How to make a basic budget—and stick to it

A budget is one of the most important financial tools. You can think of it as a roadmap for taking control of your finances, giving your income a purpose, and achieving your financial goals. No matter what your financial situation looks like, what your financial goals are, or what your income is—you can make a realistic budget that works for you. 

Many people don’t know where to begin–and that’s ok! We’ve outlined three simple steps to create a basic budget that will help get your finances in order.

How to make a basic budget

Step 1: List your monthly income 

Start by determining your monthly income—this includes your normal paycheque, side gigs, freelance work, and other contributors in your household. If you have a yard sale and earn some extra cash, that’s income can be added to your budget! If your income is commission hours based, try to estimate the amount you will receive for the month. Here’s an example of how to list your income: 

Step 2: List your household expenses 

Now that you know how much money is coming in, you can prepare for what money will be going out. Start by listing all your fixed monthly household expenses—these are expenses that stay the same every month like rent, car loan payment, debt payments, childcare, and household utilities. You can also include money that goes towards your financial goals as a fixed expense, like contributing to a vacation fund or RRSP. 

Next, list your variable expenses—these expenses change each month and will require some estimation. Variable, or irregular expenses, include groceries, gas, entertainment, travel, clothing, dental, etc.  

Pro tip: Open your bank statement and review the last month. In addition to seeing all your fixed expenses, you’ll be able to estimate what you typically spend per month on irregular expenses. 

Here’s an example of how to list your expenses, broken down by category:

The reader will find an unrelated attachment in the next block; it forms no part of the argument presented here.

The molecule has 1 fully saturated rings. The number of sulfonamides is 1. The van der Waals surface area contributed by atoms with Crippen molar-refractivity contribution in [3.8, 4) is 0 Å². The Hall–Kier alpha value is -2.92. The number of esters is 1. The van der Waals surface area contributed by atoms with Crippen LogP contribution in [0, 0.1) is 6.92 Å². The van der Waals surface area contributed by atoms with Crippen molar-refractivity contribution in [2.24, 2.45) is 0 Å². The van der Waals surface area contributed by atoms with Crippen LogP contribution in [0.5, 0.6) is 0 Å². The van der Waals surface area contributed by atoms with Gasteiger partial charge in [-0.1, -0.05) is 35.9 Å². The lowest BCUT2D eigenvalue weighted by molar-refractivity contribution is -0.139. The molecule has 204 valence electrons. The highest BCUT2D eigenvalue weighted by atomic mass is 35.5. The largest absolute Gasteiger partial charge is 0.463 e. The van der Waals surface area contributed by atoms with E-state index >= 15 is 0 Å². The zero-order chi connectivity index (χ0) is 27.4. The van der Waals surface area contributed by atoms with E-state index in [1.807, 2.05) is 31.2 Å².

Step 3: Subtract your expenses from your income 

Using a calculator, subtract your total monthly expenses from your total monthly income. Three things can happen here: 

  1. If your expenses are higher than your income, you’ll need to adjust your monthly budget by cutting out non-essential expenses. You’ll know this is the case if you calculate a negative number.  
  2. If your expenses are the same as your income, you’ve created a net-zero budget meaning all your money is spoken for. In other words, each dollar has a job, whether it be spending, saving, or paying off debt. If possible, try to reduce your monthly expenses to leave some wiggle-room in the event an unexpected expense arises.  
  3. If your income is higher than your expenses, you’ll have left over money in your account that should be given a job. This doesn’t mean spend it, rather give it a purpose or direct it towards a financial goal. You could contribute to your RRSP, pay down debt, or build an emergency fund. 

It’s important to remember that you can adjust your budget and that nothing is set in stone. If you cut out an expense, that ‘extra’ money can be given a new job, like saving up for a down payment. A budget allows you to control your money and ensure every dollar you earn is working in your favour.

How to stick to your budget

Choose a format that works. Your budget should make sense to you and be easy to reference, whether it’s an online budget template, a free budgeting app, or a page in your notebook. 

Reference it often. Use your budget to help make spending decisions and to keep yourself within your limits. This is a proven way to avoid overspending.  

Review it monthly. Reviewing and adjusting your budget monthly will allow you to stay on top of your income and expenses, get closer to your goals, and avoid financial trouble. 

Set reminders. If you think you’ll have trouble remembering to check your budget monthly, set a reminder on your phone, mark time to review your budget on your calendar, or enlist a friend as a “budget buddy” to hold each other accountable. 

Creating a budget and sticking to it might seem simple, but that doesn’t mean it will be easy. Remember that budgeting can take time to get used to and that results won’t happen overnight. Take it one step at a time, find motivation along the way and focus on the financial goals you plan to achieve. Before you know it, you’ll see the results of your hard work and dedication. 

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